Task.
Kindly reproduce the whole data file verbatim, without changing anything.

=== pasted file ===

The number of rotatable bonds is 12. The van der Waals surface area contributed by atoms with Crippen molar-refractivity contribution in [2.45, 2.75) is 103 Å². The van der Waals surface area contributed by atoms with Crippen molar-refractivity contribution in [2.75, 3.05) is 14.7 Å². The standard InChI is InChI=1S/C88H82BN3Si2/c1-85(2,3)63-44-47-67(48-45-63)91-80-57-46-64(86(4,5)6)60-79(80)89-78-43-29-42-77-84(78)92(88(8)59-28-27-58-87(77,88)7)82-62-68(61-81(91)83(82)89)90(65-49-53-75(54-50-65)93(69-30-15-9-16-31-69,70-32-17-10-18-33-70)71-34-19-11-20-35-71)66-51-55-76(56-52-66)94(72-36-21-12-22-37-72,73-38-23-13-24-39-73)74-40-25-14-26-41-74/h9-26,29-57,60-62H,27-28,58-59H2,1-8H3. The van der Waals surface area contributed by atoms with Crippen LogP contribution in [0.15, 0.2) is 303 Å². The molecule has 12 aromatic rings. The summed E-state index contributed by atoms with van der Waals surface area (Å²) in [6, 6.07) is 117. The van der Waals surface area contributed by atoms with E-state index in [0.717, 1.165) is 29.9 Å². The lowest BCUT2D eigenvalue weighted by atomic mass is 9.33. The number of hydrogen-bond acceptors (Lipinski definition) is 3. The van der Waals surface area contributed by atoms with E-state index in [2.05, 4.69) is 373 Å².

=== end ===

The number of rotatable bonds is 12. The van der Waals surface area contributed by atoms with Crippen molar-refractivity contribution in [2.45, 2.75) is 103 Å². The van der Waals surface area contributed by atoms with Crippen molar-refractivity contribution in [2.75, 3.05) is 14.7 Å². The standard InChI is InChI=1S/C88H82BN3Si2/c1-85(2,3)63-44-47-67(48-45-63)91-80-57-46-64(86(4,5)6)60-79(80)89-78-43-29-42-77-84(78)92(88(8)59-28-27-58-87(77,88)7)82-62-68(61-81(91)83(82)89)90(65-49-53-75(54-50-65)93(69-30-15-9-16-31-69,70-32-17-10-18-33-70)71-34-19-11-20-35-71)66-51-55-76(56-52-66)94(72-36-21-12-22-37-72,73-38-23-13-24-39-73)74-40-25-14-26-41-74/h9-26,29-57,60-62H,27-28,58-59H2,1-8H3. The van der Waals surface area contributed by atoms with Crippen LogP contribution in [0.15, 0.2) is 303 Å². The molecule has 12 aromatic rings. The summed E-state index contributed by atoms with van der Waals surface area (Å²) in [6, 6.07) is 117. The van der Waals surface area contributed by atoms with E-state index in [0.717, 1.165) is 29.9 Å². The lowest BCUT2D eigenvalue weighted by atomic mass is 9.33. The number of hydrogen-bond acceptors (Lipinski definition) is 3. The van der Waals surface area contributed by atoms with E-state index in [2.05, 4.69) is 373 Å².